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April 28, 2021, 09:11:19 PM
 #15

Dogecoin has a soft total supply [1] of 500 Billion DOGE, reached after 81 years.
At that point it has a yearly supply inflation rate of 1%, which Bitcoin achieves in only 16 years.

It thus has a very slow emission, almost as slow as Grin with its purely linear emission of 1 GRIN per second forever.
But while GRIN will take 20 years to get the yearly inflation rate down to 5%, Dogecoin achieved that in only 1 year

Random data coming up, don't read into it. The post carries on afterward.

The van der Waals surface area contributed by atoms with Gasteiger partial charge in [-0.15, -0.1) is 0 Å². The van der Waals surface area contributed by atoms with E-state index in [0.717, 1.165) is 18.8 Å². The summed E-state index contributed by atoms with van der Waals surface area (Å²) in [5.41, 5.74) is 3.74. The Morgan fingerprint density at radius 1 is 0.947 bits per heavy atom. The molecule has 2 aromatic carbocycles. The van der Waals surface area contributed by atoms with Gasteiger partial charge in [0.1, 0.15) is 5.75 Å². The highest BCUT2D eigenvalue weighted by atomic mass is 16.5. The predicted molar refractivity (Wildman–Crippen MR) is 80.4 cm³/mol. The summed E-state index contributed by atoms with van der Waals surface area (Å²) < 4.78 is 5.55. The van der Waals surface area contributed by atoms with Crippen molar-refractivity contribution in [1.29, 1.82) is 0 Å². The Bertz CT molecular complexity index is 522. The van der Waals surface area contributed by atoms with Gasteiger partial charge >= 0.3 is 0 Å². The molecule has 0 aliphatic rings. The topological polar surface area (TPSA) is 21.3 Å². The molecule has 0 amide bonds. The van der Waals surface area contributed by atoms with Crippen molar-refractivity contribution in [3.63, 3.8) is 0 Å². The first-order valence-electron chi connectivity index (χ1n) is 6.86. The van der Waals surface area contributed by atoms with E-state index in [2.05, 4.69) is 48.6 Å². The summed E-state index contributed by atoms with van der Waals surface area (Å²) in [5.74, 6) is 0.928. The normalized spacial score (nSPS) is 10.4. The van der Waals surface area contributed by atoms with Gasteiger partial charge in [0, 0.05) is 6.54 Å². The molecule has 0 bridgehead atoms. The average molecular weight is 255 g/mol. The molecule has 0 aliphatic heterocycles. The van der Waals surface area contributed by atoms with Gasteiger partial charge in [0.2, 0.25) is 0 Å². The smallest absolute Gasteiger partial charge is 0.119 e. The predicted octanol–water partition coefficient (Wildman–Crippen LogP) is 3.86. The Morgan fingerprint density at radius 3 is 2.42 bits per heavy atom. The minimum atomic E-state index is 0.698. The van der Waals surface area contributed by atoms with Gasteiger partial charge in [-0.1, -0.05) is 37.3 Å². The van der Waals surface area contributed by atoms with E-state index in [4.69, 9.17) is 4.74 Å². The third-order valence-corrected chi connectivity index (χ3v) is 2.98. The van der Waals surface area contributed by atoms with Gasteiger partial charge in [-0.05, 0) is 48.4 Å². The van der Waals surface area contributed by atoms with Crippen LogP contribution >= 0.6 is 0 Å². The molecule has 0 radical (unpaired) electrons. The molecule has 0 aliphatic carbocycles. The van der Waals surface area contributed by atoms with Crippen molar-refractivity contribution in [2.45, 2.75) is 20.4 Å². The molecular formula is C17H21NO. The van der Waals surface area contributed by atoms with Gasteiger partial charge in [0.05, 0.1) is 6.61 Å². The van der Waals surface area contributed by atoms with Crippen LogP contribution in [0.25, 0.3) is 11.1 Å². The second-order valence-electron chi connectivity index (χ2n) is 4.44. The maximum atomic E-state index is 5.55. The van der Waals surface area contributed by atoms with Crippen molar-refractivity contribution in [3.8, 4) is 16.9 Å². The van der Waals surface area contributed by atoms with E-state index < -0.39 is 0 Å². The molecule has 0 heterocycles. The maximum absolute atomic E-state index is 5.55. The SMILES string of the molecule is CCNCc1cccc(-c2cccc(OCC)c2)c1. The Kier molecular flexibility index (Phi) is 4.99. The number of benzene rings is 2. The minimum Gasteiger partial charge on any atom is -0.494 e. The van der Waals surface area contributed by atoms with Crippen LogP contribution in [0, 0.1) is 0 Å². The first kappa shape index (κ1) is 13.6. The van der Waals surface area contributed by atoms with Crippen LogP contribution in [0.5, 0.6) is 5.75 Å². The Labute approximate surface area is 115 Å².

by making the tail reward 20x smaller than the first year reward.

Dogecoin certainly has an interesting emission, that's more Gold-like than Bitcoin's in our lifetimes.
But is otherwise devoid of any innovation (unless you count inspiring Elon to tweet about it:-)

[1] https://john-tromp.medium.com/a-case-for-using-soft-total-supply-1169a188d153

Great article!  Thanks for sharing.  Yes, the emission rate and monetary policy of coins is interesting to ponder.  What is the best emission rate for stable economic growth?  Who decides this (at the moment it's the FED)?  It seems to me that have a predicable emission rate is key to sound economic and monetary decisions within a civilization, but this really could be anything as long as it's unchangeable and not governed by a centralized entity.